Page images
PDF
EPUB

The wind sounds like a silver wire,
And from beyond the noon a fire
Is pour'd upon the hills, and nigher
The skies stoop down in their desire;
And, isled in sudden seas of light,

My heart, pierced thro' with fierce delight,
Bursts into blossom in his sight.
My whole soul waiting silently,
All naked in a sultry sky,

Droops blinded with his shining eye:
I will possess him or will die.

(1853)

I will grow round him in his place,
Grow, live, die looking on his face,
Die, dying clasp'd in his embrace.

LXXII

CENONE

THERE lies a vale in Ida, lovelier
Than all the valleys of Ionian hills.

The swimming vapour slopes athwart the glen,
Puts forth an arm, and creeps from pine to pine,
And loiters, slowly drawn. On either hand
The lawns and meadow-ledges midway down
Hang rich in flowers, and far below them roars
The long brook falling thro' the clov'n ravine
In cataract after cataract to the sea.
Behind the valley topmost Gargarus

Stands up and takes the morning: but in front
The gorges, opening wide apart, reveal

Troas and Ilion's column'd citadel,

The crown of Troas.

Hither came at noon

Mournful Enone, wandering forlorn

Of Paris, once her playmate on the hills.

Her cheek had lost the rose and round her neck
Floated her hair or seem'd fo float in rest.

She, leaning on a fragment twined with vine,
Sang to the stillness, till the mountain-shade
Sloped downward to her seat from the upper cliff.

“O mother Ida, many-fountain'd Ida, Dear mother Ida, harken ere I die.

[ocr errors]

1.) addition

For now the noonday quiet holds the hill:,
The grasshopper is silent in the grass:
The lizard, with his shadow on the stone,
Rests like a shadow, and the cicala sleeps.
The purple flowers droop: the golden bee
Is lily-cradled: I alone awake.

My eyes are full of tears, my heart of love,
My heart is breaking, and my eyes are dim,
And I am all aweary of my life.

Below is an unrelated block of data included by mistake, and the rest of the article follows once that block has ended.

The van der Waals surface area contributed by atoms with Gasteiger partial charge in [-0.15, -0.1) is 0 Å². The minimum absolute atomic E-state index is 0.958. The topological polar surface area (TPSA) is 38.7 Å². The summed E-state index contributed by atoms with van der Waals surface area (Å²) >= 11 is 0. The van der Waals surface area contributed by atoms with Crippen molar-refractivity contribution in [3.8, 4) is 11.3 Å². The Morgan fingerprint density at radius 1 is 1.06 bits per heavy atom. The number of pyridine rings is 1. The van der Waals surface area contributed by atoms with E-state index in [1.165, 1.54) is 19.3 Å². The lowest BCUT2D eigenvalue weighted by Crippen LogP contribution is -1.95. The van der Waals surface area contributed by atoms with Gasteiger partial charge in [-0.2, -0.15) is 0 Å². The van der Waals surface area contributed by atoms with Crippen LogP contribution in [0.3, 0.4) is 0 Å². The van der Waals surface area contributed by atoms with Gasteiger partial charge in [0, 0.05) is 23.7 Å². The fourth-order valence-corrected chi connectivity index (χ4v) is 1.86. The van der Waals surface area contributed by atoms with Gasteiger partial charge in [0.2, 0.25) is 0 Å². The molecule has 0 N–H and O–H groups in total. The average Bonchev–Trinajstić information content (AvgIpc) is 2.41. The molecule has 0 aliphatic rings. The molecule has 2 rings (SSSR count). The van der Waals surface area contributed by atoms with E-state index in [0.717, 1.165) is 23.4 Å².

"O mother Ida, many-fountain'd Ida, Dear mother Ida, harken ere I die.

Hear me O Earth, hear me O Hills, O Caves

[ocr errors]

That house the cold crown'd snake! O mountain brooks,

I am the daughter of a River-God,

Hear me, for I will speak, and build up all
My sorrow with my song, as yonder walls
Rose slowly to a music slowly breathed,
A cloud that gather'd shape: for it may be
That, while I speak of it, a little while
My heart may wander from its deeper woe.

"O mother Ida, many-fountain'd Ida,
Dear mother Ida, harken ere I die.
I waited underneath the dawning hills,)
Aloft the mountain lawn was dewy-dark,
And dewy-dark aloft the mountain pine:
Beautiful Paris, evil-hearted Paris,

[ocr errors]

Leading a jet-black goat white-horn'd, white-hooved,
Came up from reedy Simois all alone.

"O mother Ida, harken ere I die. Far-off the torrent call'd me from the cleft: Far up the solitary morning smote

The streaks of virgin snow. With down-dropt eyes

I sat alone: white-breasted like a star

Fronting the dawn he moved; a leopard skin
Droop'd from his shoulder, but his sunny hair
Cluster'd about his temples like a God's ;

And his cheek brighten'd as the foam-bow brightens
When the wind blows the foam, and all my heart
Went forth to embrace him coming ere he came.

"Dear mother Ida, harken ere I die.

He smiled, and opening out his milk-white palm

[ocr errors]

33

Disclosed a fruit of pure Hesperian gold,
That smelt ambrosially, and while I look'd
And listen'd, the full-flowing river of speech
Came down upon my heart.

"My own none, Beautiful-brow'd Enone, my own soul,

Behold this fruit, whose gleaming rind ingrav’n
"For the most fair," would seem to award it thine,
As lovelier than whatever Oread haunt
The knolls of Ida, loveliest in all grace
Of movement, and the charm of married brows.'

"Dear mother Ida, harken ere I die. He prest the blossom of his lips to mine, And added 'This was cast upon the board, When all the full-faced presence of the Gods Ranged in the halls of Peleus; whereupon Rose feud, with question unto whom 'twere due: But light-foot Iris brought it yester-eve, Delivering, that to me, by common voice Elected umpire, Herè comes to-day, Pallas and Aphrodite, claiming each This meed of fairest. Thou, within the cave Behind yon whispering tuft of oldest pine, Mayst well behold them unbeheld, unheard Hear all, and see thy Paris judge of Gods.'